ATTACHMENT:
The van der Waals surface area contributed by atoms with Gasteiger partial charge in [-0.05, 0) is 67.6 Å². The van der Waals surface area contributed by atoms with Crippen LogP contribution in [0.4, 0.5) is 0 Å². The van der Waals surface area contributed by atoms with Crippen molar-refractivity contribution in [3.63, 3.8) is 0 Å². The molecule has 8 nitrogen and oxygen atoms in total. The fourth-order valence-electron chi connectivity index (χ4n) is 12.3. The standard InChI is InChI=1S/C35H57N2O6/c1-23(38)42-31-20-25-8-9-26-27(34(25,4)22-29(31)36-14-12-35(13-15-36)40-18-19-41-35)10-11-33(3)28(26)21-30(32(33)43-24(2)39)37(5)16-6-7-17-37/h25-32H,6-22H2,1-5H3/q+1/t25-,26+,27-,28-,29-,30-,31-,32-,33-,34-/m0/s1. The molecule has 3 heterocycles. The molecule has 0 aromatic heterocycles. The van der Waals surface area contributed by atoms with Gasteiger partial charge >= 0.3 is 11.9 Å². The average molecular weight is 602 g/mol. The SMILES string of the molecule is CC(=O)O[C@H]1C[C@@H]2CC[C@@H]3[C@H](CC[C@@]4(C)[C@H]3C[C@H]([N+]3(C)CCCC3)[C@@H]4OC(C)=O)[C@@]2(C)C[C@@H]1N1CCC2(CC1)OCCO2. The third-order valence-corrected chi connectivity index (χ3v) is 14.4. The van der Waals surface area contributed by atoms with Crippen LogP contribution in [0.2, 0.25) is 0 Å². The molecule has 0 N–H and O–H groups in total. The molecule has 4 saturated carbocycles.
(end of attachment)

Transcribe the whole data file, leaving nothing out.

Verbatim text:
The van der Waals surface area contributed by atoms with Gasteiger partial charge in [-0.05, 0) is 67.6 Å². The van der Waals surface area contributed by atoms with Crippen LogP contribution in [0.4, 0.5) is 0 Å². The van der Waals surface area contributed by atoms with Crippen molar-refractivity contribution in [3.63, 3.8) is 0 Å². The molecule has 8 nitrogen and oxygen atoms in total. The fourth-order valence-electron chi connectivity index (χ4n) is 12.3. The standard InChI is InChI=1S/C35H57N2O6/c1-23(38)42-31-20-25-8-9-26-27(34(25,4)22-29(31)36-14-12-35(13-15-36)40-18-19-41-35)10-11-33(3)28(26)21-30(32(33)43-24(2)39)37(5)16-6-7-17-37/h25-32H,6-22H2,1-5H3/q+1/t25-,26+,27-,28-,29-,30-,31-,32-,33-,34-/m0/s1. The molecule has 3 heterocycles. The molecule has 0 aromatic heterocycles. The van der Waals surface area contributed by atoms with Gasteiger partial charge >= 0.3 is 11.9 Å². The average molecular weight is 602 g/mol. The SMILES string of the molecule is CC(=O)O[C@H]1C[C@@H]2CC[C@@H]3[C@H](CC[C@@]4(C)[C@H]3C[C@H]([N+]3(C)CCCC3)[C@@H]4OC(C)=O)[C@@]2(C)C[C@@H]1N1CCC2(CC1)OCCO2. The third-order valence-corrected chi connectivity index (χ3v) is 14.4. The van der Waals surface area contributed by atoms with Crippen LogP contribution in [0.2, 0.25) is 0 Å². The molecule has 0 N–H and O–H groups in total. The molecule has 4 saturated carbocycles.